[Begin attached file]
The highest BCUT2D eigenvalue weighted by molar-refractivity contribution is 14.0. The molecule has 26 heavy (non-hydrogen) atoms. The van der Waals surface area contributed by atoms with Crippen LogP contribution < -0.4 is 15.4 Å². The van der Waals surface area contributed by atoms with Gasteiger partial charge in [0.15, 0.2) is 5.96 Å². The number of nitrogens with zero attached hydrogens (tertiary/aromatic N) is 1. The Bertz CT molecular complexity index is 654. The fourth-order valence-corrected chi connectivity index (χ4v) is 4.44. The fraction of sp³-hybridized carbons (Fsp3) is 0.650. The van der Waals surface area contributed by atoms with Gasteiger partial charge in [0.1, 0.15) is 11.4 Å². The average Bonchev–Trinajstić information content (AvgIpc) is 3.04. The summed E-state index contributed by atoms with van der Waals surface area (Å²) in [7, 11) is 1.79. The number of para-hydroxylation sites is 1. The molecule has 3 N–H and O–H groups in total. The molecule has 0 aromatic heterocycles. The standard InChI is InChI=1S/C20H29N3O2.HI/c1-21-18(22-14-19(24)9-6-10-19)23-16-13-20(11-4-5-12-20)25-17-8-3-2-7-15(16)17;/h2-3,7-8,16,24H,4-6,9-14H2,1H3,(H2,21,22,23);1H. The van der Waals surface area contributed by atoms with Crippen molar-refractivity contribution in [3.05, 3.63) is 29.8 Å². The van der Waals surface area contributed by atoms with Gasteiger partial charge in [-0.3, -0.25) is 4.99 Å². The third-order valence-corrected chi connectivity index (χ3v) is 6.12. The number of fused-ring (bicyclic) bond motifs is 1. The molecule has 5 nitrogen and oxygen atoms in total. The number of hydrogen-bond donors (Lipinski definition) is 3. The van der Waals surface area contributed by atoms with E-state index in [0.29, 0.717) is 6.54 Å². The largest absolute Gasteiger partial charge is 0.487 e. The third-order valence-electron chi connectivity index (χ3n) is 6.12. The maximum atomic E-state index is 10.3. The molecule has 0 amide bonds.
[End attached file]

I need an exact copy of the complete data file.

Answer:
The highest BCUT2D eigenvalue weighted by molar-refractivity contribution is 14.0. The molecule has 26 heavy (non-hydrogen) atoms. The van der Waals surface area contributed by atoms with Crippen LogP contribution < -0.4 is 15.4 Å². The van der Waals surface area contributed by atoms with Gasteiger partial charge in [0.15, 0.2) is 5.96 Å². The number of nitrogens with zero attached hydrogens (tertiary/aromatic N) is 1. The Bertz CT molecular complexity index is 654. The fourth-order valence-corrected chi connectivity index (χ4v) is 4.44. The fraction of sp³-hybridized carbons (Fsp3) is 0.650. The van der Waals surface area contributed by atoms with Gasteiger partial charge in [0.1, 0.15) is 11.4 Å². The average Bonchev–Trinajstić information content (AvgIpc) is 3.04. The summed E-state index contributed by atoms with van der Waals surface area (Å²) in [7, 11) is 1.79. The number of para-hydroxylation sites is 1. The molecule has 3 N–H and O–H groups in total. The molecule has 0 aromatic heterocycles. The standard InChI is InChI=1S/C20H29N3O2.HI/c1-21-18(22-14-19(24)9-6-10-19)23-16-13-20(11-4-5-12-20)25-17-8-3-2-7-15(16)17;/h2-3,7-8,16,24H,4-6,9-14H2,1H3,(H2,21,22,23);1H. The van der Waals surface area contributed by atoms with Crippen molar-refractivity contribution in [3.05, 3.63) is 29.8 Å². The van der Waals surface area contributed by atoms with Gasteiger partial charge in [-0.3, -0.25) is 4.99 Å². The third-order valence-corrected chi connectivity index (χ3v) is 6.12. The number of fused-ring (bicyclic) bond motifs is 1. The molecule has 5 nitrogen and oxygen atoms in total. The number of hydrogen-bond donors (Lipinski definition) is 3. The van der Waals surface area contributed by atoms with E-state index in [0.29, 0.717) is 6.54 Å². The largest absolute Gasteiger partial charge is 0.487 e. The third-order valence-electron chi connectivity index (χ3n) is 6.12. The maximum atomic E-state index is 10.3. The molecule has 0 amide bonds.